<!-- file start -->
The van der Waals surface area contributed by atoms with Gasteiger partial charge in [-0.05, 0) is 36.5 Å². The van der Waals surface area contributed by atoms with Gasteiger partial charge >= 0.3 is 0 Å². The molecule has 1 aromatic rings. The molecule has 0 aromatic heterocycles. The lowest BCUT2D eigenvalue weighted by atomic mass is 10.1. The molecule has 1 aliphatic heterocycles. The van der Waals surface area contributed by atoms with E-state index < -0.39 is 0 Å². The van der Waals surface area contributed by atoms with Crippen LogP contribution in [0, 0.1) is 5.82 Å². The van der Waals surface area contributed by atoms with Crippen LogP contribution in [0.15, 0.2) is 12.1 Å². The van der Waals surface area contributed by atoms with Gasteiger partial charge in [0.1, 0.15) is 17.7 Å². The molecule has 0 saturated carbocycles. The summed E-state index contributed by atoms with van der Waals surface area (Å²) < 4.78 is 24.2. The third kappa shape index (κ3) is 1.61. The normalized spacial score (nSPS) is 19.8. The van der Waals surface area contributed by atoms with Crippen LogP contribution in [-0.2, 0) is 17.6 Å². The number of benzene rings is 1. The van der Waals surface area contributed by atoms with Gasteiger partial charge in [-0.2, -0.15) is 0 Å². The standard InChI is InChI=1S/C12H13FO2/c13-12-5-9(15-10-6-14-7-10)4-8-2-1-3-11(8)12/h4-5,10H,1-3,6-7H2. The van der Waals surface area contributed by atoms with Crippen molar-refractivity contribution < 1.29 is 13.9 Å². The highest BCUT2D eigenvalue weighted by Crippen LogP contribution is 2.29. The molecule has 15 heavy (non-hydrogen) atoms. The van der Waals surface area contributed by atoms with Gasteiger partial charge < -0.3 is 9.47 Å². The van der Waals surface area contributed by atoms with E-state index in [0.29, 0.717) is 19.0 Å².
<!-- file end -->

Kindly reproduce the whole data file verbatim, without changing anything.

The van der Waals surface area contributed by atoms with Gasteiger partial charge in [-0.05, 0) is 36.5 Å². The van der Waals surface area contributed by atoms with Gasteiger partial charge >= 0.3 is 0 Å². The molecule has 1 aromatic rings. The molecule has 0 aromatic heterocycles. The lowest BCUT2D eigenvalue weighted by atomic mass is 10.1. The molecule has 1 aliphatic heterocycles. The van der Waals surface area contributed by atoms with E-state index < -0.39 is 0 Å². The van der Waals surface area contributed by atoms with Crippen LogP contribution in [0, 0.1) is 5.82 Å². The van der Waals surface area contributed by atoms with Crippen LogP contribution in [0.15, 0.2) is 12.1 Å². The van der Waals surface area contributed by atoms with Gasteiger partial charge in [0.1, 0.15) is 17.7 Å². The molecule has 0 saturated carbocycles. The summed E-state index contributed by atoms with van der Waals surface area (Å²) < 4.78 is 24.2. The third kappa shape index (κ3) is 1.61. The normalized spacial score (nSPS) is 19.8. The van der Waals surface area contributed by atoms with Crippen LogP contribution in [-0.2, 0) is 17.6 Å². The number of benzene rings is 1. The van der Waals surface area contributed by atoms with Gasteiger partial charge in [-0.2, -0.15) is 0 Å². The standard InChI is InChI=1S/C12H13FO2/c13-12-5-9(15-10-6-14-7-10)4-8-2-1-3-11(8)12/h4-5,10H,1-3,6-7H2. The van der Waals surface area contributed by atoms with Crippen molar-refractivity contribution < 1.29 is 13.9 Å². The highest BCUT2D eigenvalue weighted by Crippen LogP contribution is 2.29. The molecule has 15 heavy (non-hydrogen) atoms. The van der Waals surface area contributed by atoms with Gasteiger partial charge < -0.3 is 9.47 Å². The van der Waals surface area contributed by atoms with E-state index in [0.29, 0.717) is 19.0 Å².